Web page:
I don’t know if you’ve read it or not, but there’s an article floating around about 10 ways to give your kids a 1970s summer. Knowing what I know about my growing up in the 80s and how much times have changed, I have little hope for my kids to experience a genuinely 1980s summer, but I will give them what I can.
At my son’s age, I was playing in the backyard on my grandparents 4 acres, relatively unsupervised. At my daughter’s age, I was off on my bike for hours on end. No cell phones, no checking in every half hour. Honestly, I’m not sure that anyone really knew where I was half of the time. As a kid, it was bliss. We knew all of our neighbors (not that there were that many) and all of our neighbors knew us. We didn’t think twice about knocking on a door to ask for something to drink (though, looking back, we probably annoyed the dickens out of some of our poor neighbors) and certainly didn’t blink at the thought of taking food or candy if it was offered. We played in the street until dark, walked to the convenience store nearly a mile away and never felt unsafe.
Fast forward 30-something years and I worry about my kid riding her bike around the block. Maybe it was the ignorance of the 80s that was my bliss for us and maybe things were really just as scary as they are now and we simply didn’t know. I can’t turn my kids loose outside for hours on end without worrying. I can’t let my daughter take off and ride her bike the mile to her friend’s house. I would never, ever be ok with my kid knocking on anyone’s door that wasn’t one of our immediate neighbors. I can’t give my kids all of my 1980’s childhood, but I can give them some of it.
I spent a lot – A LOT – of time outside as a kid. We had cats, dogs, chickens, ducks, rabbits and a host of other animals. Living in a subdivision inside the city means we can’t have those critters running around in our own backyard, but we can have them at grandma’s. My childhood home has become my children’s second home and I love it. At grandma’s now, we have chickens and a few ducks. As far as the chickens and ducks, my dad takes care of the ducks (who are still pretty young right now, despite their size) and my son helps my grandma take care of the chickens (ridiculously easy!). My kids will know what it’s like to have pets beyond dogs and cats, they will know what it is round up loose chickens, gather eggs, watch baby chicks grow and probably get pecked for rough handling a time or two.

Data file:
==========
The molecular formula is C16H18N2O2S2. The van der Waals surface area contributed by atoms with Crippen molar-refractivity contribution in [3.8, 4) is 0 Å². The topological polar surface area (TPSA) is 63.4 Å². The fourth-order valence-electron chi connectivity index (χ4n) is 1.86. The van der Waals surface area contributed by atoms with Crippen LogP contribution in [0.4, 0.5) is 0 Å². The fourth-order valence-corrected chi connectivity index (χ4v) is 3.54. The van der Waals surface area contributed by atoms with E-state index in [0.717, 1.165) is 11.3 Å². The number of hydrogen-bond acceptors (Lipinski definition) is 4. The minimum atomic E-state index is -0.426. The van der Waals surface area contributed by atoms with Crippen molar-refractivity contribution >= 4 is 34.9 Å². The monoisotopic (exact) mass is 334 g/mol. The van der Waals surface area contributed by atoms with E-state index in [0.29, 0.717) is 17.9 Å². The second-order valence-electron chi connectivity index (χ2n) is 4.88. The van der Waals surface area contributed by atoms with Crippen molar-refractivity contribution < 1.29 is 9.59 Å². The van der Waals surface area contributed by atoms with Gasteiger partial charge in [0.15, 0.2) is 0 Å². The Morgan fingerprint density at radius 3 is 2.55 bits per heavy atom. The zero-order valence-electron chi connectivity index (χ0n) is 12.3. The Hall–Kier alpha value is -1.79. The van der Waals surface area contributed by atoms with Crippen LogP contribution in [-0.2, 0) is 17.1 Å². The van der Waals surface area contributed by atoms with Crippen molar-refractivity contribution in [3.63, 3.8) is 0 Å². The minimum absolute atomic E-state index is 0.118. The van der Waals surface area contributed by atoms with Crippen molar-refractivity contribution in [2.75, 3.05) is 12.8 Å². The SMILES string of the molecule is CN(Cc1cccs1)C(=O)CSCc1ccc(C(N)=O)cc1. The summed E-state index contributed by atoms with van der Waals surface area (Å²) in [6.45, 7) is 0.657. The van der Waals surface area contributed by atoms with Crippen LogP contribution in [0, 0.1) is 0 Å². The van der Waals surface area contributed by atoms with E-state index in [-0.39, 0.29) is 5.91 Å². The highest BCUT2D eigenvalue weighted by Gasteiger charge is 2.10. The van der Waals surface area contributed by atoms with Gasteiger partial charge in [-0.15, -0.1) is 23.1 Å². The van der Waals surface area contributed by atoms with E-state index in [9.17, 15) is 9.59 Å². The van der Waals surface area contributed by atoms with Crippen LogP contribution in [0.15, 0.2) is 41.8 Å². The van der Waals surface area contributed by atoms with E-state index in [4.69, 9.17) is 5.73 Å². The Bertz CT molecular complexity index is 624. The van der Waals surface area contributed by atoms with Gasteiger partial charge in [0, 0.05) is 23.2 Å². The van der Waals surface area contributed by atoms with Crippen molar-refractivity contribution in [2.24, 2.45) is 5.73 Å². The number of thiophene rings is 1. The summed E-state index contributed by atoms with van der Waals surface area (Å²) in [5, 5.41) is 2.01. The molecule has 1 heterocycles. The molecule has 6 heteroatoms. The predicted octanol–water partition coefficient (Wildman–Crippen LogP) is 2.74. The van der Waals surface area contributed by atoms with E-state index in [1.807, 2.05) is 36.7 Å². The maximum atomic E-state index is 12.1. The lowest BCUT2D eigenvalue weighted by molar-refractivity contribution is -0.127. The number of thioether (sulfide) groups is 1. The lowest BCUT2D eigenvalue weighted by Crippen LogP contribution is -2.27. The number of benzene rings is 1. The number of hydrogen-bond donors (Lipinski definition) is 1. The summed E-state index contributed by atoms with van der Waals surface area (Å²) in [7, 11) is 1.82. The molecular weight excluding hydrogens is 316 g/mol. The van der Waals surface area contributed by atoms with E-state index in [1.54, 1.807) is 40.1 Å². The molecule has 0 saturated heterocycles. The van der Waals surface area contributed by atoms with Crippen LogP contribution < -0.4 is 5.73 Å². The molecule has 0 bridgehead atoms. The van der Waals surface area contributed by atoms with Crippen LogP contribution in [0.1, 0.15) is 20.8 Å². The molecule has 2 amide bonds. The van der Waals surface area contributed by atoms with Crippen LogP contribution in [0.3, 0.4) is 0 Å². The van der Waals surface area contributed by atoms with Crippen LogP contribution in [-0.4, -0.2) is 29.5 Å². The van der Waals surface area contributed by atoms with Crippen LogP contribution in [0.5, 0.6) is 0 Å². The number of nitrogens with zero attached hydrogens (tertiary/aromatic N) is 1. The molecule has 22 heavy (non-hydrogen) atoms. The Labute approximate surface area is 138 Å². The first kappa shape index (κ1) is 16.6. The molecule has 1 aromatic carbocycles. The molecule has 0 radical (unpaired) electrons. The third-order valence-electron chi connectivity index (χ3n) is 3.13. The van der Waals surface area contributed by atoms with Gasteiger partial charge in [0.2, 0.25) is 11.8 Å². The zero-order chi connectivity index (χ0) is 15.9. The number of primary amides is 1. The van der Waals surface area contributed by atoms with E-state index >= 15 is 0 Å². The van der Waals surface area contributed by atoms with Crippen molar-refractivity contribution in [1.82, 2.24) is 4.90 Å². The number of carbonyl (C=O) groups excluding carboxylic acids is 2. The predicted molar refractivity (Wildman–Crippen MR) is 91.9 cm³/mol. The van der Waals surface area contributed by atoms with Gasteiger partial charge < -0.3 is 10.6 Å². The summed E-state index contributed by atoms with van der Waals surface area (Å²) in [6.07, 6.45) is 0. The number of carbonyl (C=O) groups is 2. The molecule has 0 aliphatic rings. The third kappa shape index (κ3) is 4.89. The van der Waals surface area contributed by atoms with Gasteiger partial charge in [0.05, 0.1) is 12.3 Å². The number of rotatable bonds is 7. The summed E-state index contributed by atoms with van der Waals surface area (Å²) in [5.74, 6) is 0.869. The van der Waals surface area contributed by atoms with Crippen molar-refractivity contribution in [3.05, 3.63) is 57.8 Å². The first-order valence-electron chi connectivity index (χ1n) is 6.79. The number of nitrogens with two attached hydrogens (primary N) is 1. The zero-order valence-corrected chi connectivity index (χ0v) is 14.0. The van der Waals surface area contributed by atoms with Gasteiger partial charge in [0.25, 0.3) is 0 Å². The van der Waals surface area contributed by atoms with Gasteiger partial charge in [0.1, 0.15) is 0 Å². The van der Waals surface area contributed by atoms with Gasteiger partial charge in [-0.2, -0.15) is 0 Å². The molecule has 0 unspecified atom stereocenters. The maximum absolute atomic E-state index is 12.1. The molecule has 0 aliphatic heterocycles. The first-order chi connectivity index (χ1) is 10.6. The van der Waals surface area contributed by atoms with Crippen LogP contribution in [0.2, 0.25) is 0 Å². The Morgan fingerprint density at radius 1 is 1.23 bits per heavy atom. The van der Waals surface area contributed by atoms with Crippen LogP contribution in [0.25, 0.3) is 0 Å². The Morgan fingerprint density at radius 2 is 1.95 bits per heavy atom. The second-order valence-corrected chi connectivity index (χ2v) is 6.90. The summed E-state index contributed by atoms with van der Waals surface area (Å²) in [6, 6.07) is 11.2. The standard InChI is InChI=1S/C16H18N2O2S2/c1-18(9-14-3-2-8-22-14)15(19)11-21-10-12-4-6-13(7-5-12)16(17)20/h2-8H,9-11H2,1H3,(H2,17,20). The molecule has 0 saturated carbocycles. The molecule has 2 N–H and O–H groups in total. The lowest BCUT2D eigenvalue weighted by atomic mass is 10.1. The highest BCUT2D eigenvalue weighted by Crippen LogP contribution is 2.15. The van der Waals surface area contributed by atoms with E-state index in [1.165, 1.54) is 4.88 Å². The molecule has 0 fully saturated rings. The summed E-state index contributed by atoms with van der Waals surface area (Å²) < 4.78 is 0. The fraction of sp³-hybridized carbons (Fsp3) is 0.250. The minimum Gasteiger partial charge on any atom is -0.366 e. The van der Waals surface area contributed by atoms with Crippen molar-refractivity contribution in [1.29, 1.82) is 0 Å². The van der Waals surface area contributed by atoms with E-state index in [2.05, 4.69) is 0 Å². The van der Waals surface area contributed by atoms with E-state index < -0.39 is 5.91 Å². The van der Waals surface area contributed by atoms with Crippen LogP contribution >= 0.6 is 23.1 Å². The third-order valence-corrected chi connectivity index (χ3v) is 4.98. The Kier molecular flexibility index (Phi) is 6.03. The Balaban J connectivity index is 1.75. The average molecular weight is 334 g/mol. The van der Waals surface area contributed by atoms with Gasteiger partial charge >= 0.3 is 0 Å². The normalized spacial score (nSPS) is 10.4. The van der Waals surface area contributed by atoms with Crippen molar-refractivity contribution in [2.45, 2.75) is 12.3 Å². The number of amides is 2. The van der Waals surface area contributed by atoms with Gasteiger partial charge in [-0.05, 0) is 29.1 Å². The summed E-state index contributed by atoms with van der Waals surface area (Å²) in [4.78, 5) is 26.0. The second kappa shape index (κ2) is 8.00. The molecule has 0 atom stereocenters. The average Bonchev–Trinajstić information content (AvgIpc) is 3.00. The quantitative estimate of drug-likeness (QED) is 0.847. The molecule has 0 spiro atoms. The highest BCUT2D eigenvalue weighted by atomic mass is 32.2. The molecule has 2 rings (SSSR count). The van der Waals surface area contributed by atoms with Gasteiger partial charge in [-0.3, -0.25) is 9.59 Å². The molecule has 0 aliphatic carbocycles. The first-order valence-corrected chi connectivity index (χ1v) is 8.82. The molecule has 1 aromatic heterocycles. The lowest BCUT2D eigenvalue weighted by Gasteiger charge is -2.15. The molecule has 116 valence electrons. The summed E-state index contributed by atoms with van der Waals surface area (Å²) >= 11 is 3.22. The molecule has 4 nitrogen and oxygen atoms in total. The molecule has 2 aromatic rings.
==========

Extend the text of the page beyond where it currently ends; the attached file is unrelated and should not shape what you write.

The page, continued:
Time outside with the chickens and ducks mean less screen time instead of more, it means fresher food instead of more processed food and it means life lessons (coyotes can be a bit of a problem). Chickens are also amazingly cuddly and sweet (as long as you aren’t squishing them) and give lots of options as far as summer learning.
I spent a lot of my childhood exploring. I explored the yard, I explored the neighborhood, I explored the woods. I’m trying to teach my kids to explore their world, even when it doesn’t look like there’s anything to find. We’ve lived in the same house for 10 years, and until this spring, I had no idea this creek was in the wood behind our house. As it turns out, it’s an excellent place for my son to dig and my daughter to find pretty rocks and flowers. It’s also a great spot to teach the kids about poison ivy, ticks and mosquitoes (oh the perils of enjoying nature!) Science is one of my favorite things to share with the kids and this place lends itself to an exponential number of summer lessons.
One of the things I want my kids to learn is that there is beauty in everything. While 2014 may look nothing like 1984, and the world may look like a lot darker place now than it did then, there is still beauty everywhere and in everything. There can be just as much beauty in a 2014 summer as I had growing up. Even though times have changed, I will give my kids what I can – even if that’s just chickens, trees and berries.